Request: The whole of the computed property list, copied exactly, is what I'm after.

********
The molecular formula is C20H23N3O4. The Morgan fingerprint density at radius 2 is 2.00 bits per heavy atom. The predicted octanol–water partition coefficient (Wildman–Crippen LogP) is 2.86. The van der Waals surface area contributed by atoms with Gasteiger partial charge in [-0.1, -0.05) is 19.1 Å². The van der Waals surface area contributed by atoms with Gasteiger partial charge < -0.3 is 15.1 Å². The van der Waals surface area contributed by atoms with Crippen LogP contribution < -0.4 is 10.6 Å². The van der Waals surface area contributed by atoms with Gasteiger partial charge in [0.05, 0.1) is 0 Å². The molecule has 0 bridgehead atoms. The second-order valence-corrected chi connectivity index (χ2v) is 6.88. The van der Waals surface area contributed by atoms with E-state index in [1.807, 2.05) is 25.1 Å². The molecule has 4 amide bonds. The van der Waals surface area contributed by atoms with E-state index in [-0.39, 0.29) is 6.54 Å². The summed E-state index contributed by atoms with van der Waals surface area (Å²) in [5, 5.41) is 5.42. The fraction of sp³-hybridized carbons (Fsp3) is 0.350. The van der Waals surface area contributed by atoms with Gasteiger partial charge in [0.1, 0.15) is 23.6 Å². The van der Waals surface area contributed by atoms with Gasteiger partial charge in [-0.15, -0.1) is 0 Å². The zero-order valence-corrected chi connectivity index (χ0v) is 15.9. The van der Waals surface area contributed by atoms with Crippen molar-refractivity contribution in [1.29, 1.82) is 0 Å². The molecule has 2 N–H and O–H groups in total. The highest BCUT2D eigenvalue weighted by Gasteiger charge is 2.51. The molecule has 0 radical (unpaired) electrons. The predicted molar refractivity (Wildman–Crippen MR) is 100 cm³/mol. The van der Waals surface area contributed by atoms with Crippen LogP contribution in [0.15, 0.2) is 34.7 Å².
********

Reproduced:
The molecular formula is C20H23N3O4. The Morgan fingerprint density at radius 2 is 2.00 bits per heavy atom. The predicted octanol–water partition coefficient (Wildman–Crippen LogP) is 2.86. The van der Waals surface area contributed by atoms with Gasteiger partial charge in [-0.1, -0.05) is 19.1 Å². The van der Waals surface area contributed by atoms with Gasteiger partial charge < -0.3 is 15.1 Å². The van der Waals surface area contributed by atoms with Crippen LogP contribution < -0.4 is 10.6 Å². The van der Waals surface area contributed by atoms with Gasteiger partial charge in [0.05, 0.1) is 0 Å². The molecule has 0 bridgehead atoms. The second-order valence-corrected chi connectivity index (χ2v) is 6.88. The van der Waals surface area contributed by atoms with E-state index in [1.807, 2.05) is 25.1 Å². The molecule has 4 amide bonds. The van der Waals surface area contributed by atoms with E-state index in [-0.39, 0.29) is 6.54 Å². The summed E-state index contributed by atoms with van der Waals surface area (Å²) in [5, 5.41) is 5.42. The fraction of sp³-hybridized carbons (Fsp3) is 0.350. The van der Waals surface area contributed by atoms with Gasteiger partial charge in [0.1, 0.15) is 23.6 Å². The van der Waals surface area contributed by atoms with Gasteiger partial charge in [-0.15, -0.1) is 0 Å². The zero-order valence-corrected chi connectivity index (χ0v) is 15.9. The van der Waals surface area contributed by atoms with Crippen molar-refractivity contribution in [1.29, 1.82) is 0 Å². The molecule has 2 N–H and O–H groups in total. The highest BCUT2D eigenvalue weighted by Gasteiger charge is 2.51. The molecule has 0 radical (unpaired) electrons. The predicted molar refractivity (Wildman–Crippen MR) is 100 cm³/mol. The van der Waals surface area contributed by atoms with Crippen LogP contribution in [0.15, 0.2) is 34.7 Å².